MASUMI MIT­SUI AND TOKUTARO IWAMOTO

The Globe and Mail Metro (Ontario Edition) - - NEWS -

Adiminu­tive waiter and labourer, Masumi Mit­sui was among the many Cana­di­ans of Ja­panese ori­gin who ached to join the war ef­fort. The 29year-old son of an Im­pe­rial Ja­panese Navy of­fi­cer, he had once hoped to fol­low in his fa­ther’s foot­steps. But he failed the en­trance exam in his home coun­try, and so, em­i­grated to Canada. In 1916, his mil­i­tary dreams were bol­stered by a broad ea­ger­ness on the part of Ja­panese Cana­di­ans to prove their pa­tri­o­tism in an era when they could not even vote. Sim­ply of­fer­ing to en­list was an up­hill bat­tle: Turned away in Van­cou­ver, many headed to Al­berta, where re­cruiters were more open-minded.

Once in France, the Ja­panese-Cana­di­ans faced ad­di­tional bur­dens. Some of­fi­cers be­lieved them to be lazy and un­trust­wor­thy. But the men fought hard.

“The bat­tle has been fierce,” Pri­vate Mit­sui wrote in a 1917 let­ter sent home in the wake of the bat­tle of Vimy Ridge and of a fol­low-up oper­a­tion in nearby Ar­leux, where he suf­fered a wounded fin­ger after a bul­let struck his ri­fle’s bay­o­net. “I am glad to re­port that the Ja­panese Cana­di­ans have a good name as sol­diers,” he said in the let­ter, later trans­lated by the Ja­panese Cana­dian au­thor Roy Ito.

Four months later, in Au­gust, the Ja­panese Cana­di­ans would dis­tin­guish them­selves even fur­ther at the Bat­tle of Hill 70, most no­tably dur­ing an as­sault on a for­ti­fied quarry known as the Chalk Pit. Pri­vate Tokutaro Iwamoto, a car­pen­ter from Cal­gary, was praised in the 10th Bat­tal­ion’s di­ary for his “re­mark­able keen­ness and fear­less­ness,” at­tack­ing sev­eral Ger­man dugouts by him­self and cap­tur­ing 20 pris­on­ers. Pte. Mit­sui, mean­while, sal­vaged one of his bat­tal­ion’s Lewis ma­chine guns after its crew be­came ca­su­al­ties and, to quote the unit’s di­ary, “put the gun into ac­tion, caus­ing the en­emy many ca­su­al­ties. He af­ter­wards did ex­cel­lent work in mop­ping up and as­sist­ing the wounded.”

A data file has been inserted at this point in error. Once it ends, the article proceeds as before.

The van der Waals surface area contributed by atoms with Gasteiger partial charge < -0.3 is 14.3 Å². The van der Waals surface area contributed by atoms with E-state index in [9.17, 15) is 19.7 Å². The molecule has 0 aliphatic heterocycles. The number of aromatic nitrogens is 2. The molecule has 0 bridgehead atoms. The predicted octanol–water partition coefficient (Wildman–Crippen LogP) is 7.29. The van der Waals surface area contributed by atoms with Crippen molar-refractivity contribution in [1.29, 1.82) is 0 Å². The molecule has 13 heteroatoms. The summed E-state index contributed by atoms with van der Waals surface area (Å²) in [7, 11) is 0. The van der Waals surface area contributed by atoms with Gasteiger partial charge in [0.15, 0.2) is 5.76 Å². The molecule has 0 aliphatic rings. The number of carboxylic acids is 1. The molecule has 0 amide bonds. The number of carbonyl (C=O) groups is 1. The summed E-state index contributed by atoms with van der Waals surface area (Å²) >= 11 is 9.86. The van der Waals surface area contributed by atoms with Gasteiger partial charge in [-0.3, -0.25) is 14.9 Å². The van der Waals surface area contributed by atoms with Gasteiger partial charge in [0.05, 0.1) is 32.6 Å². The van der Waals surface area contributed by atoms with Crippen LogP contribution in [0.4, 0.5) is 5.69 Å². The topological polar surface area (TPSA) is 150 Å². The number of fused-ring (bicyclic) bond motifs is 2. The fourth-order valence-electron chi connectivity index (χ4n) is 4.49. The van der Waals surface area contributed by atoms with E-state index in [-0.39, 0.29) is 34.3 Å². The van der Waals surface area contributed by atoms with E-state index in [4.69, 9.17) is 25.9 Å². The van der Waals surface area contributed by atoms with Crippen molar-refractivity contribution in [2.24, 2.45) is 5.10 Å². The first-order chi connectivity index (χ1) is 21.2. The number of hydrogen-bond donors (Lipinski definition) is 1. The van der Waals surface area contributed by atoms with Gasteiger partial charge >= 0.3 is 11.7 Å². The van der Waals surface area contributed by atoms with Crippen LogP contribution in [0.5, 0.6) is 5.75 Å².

He was pro­moted to sergeant and both he and Pte. Iwamoto were awarded the newly cre­ated British Mil­i­tary Medal for brav­ery.

The fol­low­ing year, Pte. Iwamoto was killed in ac­tion, on Sept. 2, dur­ing the fi­nal of­fen­sive of the war. Later that month, an­other com­rade, Cor­po­ral Joe Ki­makuchi Oura, a B.C. fish­er­man, was killed by ma­chine-gun fire – a ca­su­alty that, even amid the re­lent­less car­nage, hit Sgt. Mit­sui hard. “Since his death I have been very de­pressed,” he wrote. “Of the orig­i­nal vol­un­teers, 16 have been killed; 17 have been wounded or be­come ill and re­turned to Canada. Five or six are in hos­pi­tal in Eng­land. There are only seven left.”

After re­turn­ing to B.C., he cam­paigned for Ja­panese Cana­dian vet­er­ans to get the right to vote, which they did not gain un­til 1931. Still, dur­ing the Sec­ond World War, his farm was con­fis­cated and, like thou­sands of other Ja­panese Cana­di­ans, he was in­terned. The fam­ily even­tu­ally moved to Hamil­ton.

“He did not dis­cuss any­thing about the war,” says his grand­son David. How­ever, ev­ery Nov. 11, his grand­fa­ther would put on his uni­form and medals at home, to hon­our the mem­ory of his com­rades.

NIKKEI NA­TIONAL MU­SEUM PHO­TOS

Newspapers in English

Newspapers from Canada

© PressReader. All rights reserved.